YANKEES ALL-STAR SECOND BASEMAN ROBINSON CANO VISITS HACKENSACK UNIVERSITY MEDICAL CENTER
October 10, 2011 07:59 AM
Hackensack University Medical Center held a dedication ceremony of The Robinson Cano Physical and Occupational Therapy Suite, located on the first floor of the DON IMUS – WFAN Pediatric Center for Tomorrows Children, a part of the Joseph M. Sanzari Children’s Hospital. Yankees All-Star Second Baseman Robinson Cano, ambassador to the Joseph M. Sanzari Children’s Hospital since 2008, was on hand for the ceremony, as well as to greet and sign autographs for pediatric patients.
Yankees All-Star Second Baseman Robinson Cano, ambassador to the Joseph M. Sanzari Children’s Hospital since 2008, paid a visit to Hackensack University Medical Center to greet and sign autographs for pediatric patients, and attend a ceremony in his honor as The Robinson Cano Physical and Occupational Therapy Suite was dedicated. The suite is located on the first floor of the DON IMUS – WFAN Pediatric Center for Tomorrows Children.
“As a champion, leader, team player, and inspiration to others, Robinson Cano is the type of role model patients who utilize this therapy suite need,” said Robert C. Garrett, president and chief executive officer of Hackensack University Medical Center. “Everyone knows one of the things Robinson does best is hit home runs – especially at this year’s derby – but best of all is how he hits them off the field, too.”
The dedication is a result of a commitment between the Robinson Cano Foundation and the Hackensack University Medical Center Foundation, who will work together to plan a future fundraiser benefitting the Joseph M. Sanzari Children’s Hospital.
“We are so grateful for Robinson Cano’s ambassadorship and so excited for the potential that will come with partnering with the Robinson Cano Foundation,” said Jeffrey R. Boscamp, physician-in-chief and chairman of the Joseph M. Sanzari Children’s Hospital at Hackensack University Medical Center. “The kind of positive impact this has on not only our pediatric patients, but their families as well, is truly invaluable.”
Cano first paid a visit to Hackensack University Medical Center in 2005, during his rookie season. It was then that he caught the eye of a young cancer patient whom he befriended. Yankees Community Advisor Ray Negron, who escorted Cano that day, was so inspired by the interaction between Cano and the patient that it led to the start of Negron’s children’s book series. In his initial book, The Boy of Steel, it describes Cano making an appearance in a children’s hospital, offering goodwill to the youngsters. Negron’s best selling books, published by HarperCollins, have been transformed into an animated movie titled “Henry & Me”, which will be in theatres in April 2012.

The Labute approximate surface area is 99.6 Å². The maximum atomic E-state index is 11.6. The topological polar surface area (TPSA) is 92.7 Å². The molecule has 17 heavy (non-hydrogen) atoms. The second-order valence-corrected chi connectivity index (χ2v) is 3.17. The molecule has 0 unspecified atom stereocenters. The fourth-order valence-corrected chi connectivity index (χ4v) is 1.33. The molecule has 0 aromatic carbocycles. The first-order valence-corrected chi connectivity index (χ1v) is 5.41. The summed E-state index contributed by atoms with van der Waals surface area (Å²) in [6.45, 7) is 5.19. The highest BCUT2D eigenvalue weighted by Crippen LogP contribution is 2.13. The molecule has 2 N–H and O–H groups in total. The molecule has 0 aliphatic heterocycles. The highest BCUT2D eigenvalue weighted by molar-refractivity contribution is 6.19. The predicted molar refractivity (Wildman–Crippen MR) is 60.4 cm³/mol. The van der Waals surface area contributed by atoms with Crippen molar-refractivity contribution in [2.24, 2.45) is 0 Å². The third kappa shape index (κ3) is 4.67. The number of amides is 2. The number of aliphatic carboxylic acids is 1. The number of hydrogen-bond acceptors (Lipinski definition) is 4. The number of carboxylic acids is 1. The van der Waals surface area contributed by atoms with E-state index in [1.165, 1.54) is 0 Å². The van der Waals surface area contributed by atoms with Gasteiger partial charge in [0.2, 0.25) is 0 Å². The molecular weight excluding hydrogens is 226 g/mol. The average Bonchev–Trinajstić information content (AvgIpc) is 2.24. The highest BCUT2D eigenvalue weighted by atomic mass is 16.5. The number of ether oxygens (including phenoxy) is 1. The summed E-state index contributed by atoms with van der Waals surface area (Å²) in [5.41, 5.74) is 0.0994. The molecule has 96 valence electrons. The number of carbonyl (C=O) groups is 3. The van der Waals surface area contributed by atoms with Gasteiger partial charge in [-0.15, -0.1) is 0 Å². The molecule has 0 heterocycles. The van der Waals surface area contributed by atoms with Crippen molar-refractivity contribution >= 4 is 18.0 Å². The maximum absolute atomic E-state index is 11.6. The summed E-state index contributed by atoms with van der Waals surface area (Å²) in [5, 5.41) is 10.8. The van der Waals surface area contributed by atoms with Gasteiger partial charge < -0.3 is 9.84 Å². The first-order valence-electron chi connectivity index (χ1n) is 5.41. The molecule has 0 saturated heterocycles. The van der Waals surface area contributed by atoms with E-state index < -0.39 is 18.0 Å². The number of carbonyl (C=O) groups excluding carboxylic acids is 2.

“Robinson Cano personifies philanthropy – his unwavering commitment to the kids is one of a kind,” said David Jurist, co-president of the Tomorrows Children’s Fund, member of Hackensack University Medical Center’s Advisory Board of Directors, former longtime member of Hackensack University Medical Center’s Board of Governors. Mr. Jurist was instrumental in connecting the medical center with Robinson Cano and the Robinson Cano Foundation, and what made the special event possible.
“I’m so pleased and honored to be here today,” said Cano. “And I’m excited about what the future holds for the relationship between my foundation and the Hackensack University Medical Center Foundation.”
After the dedication ceremony, Cano stayed to sign copies of Ray Negron’s book, “One Last Time: Good-bye to Yankee Stadium” for the myriad pediatric patients and their families in attendance. He also signed hats, balls, and took photos with everyone, always with a smile on his face. Following his departure from The Robinson Cano Pediatric Physical and Occupational Therapy Suite, he made his way to the Boscamp Solarium on the fifth floor of the Joseph M. Sanzari Children’s Hospital, where he had the opportunity to greet, sign autographs and pose for pictures with various other patients and their family members who weren’t well enough to make it to the ceremony. As the children said goodbye to head back to their rooms, each one did so with a smile on his or her face.